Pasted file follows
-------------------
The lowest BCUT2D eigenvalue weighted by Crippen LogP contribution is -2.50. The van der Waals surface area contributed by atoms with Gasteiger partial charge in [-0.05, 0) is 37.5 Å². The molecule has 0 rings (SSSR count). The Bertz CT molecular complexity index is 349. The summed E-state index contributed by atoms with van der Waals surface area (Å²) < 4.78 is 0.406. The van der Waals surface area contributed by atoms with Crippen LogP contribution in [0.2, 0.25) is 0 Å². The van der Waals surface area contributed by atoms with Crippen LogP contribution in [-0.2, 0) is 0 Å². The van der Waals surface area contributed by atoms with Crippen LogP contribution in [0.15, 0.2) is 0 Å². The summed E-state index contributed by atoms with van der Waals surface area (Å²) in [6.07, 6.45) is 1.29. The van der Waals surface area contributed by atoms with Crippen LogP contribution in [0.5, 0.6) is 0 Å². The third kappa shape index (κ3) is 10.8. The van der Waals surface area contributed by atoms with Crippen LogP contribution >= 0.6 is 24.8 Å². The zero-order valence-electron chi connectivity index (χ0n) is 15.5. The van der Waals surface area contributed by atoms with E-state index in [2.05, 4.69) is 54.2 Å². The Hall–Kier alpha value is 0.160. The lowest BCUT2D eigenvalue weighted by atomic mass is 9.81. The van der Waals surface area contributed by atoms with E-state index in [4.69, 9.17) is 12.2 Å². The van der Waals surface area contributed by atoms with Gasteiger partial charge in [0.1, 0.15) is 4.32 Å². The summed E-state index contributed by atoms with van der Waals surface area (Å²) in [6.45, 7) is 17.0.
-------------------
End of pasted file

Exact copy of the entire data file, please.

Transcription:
The lowest BCUT2D eigenvalue weighted by Crippen LogP contribution is -2.50. The van der Waals surface area contributed by atoms with Gasteiger partial charge in [-0.05, 0) is 37.5 Å². The molecule has 0 rings (SSSR count). The Bertz CT molecular complexity index is 349. The summed E-state index contributed by atoms with van der Waals surface area (Å²) < 4.78 is 0.406. The van der Waals surface area contributed by atoms with Crippen LogP contribution in [0.2, 0.25) is 0 Å². The van der Waals surface area contributed by atoms with Crippen LogP contribution in [-0.2, 0) is 0 Å². The van der Waals surface area contributed by atoms with Crippen LogP contribution in [0.15, 0.2) is 0 Å². The summed E-state index contributed by atoms with van der Waals surface area (Å²) in [6.07, 6.45) is 1.29. The van der Waals surface area contributed by atoms with Crippen LogP contribution in [0.5, 0.6) is 0 Å². The third kappa shape index (κ3) is 10.8. The van der Waals surface area contributed by atoms with Crippen LogP contribution >= 0.6 is 24.8 Å². The zero-order valence-electron chi connectivity index (χ0n) is 15.5. The van der Waals surface area contributed by atoms with E-state index in [2.05, 4.69) is 54.2 Å². The Hall–Kier alpha value is 0.160. The lowest BCUT2D eigenvalue weighted by atomic mass is 9.81. The van der Waals surface area contributed by atoms with E-state index in [4.69, 9.17) is 12.2 Å². The van der Waals surface area contributed by atoms with Gasteiger partial charge in [0.1, 0.15) is 4.32 Å². The summed E-state index contributed by atoms with van der Waals surface area (Å²) in [6.45, 7) is 17.0.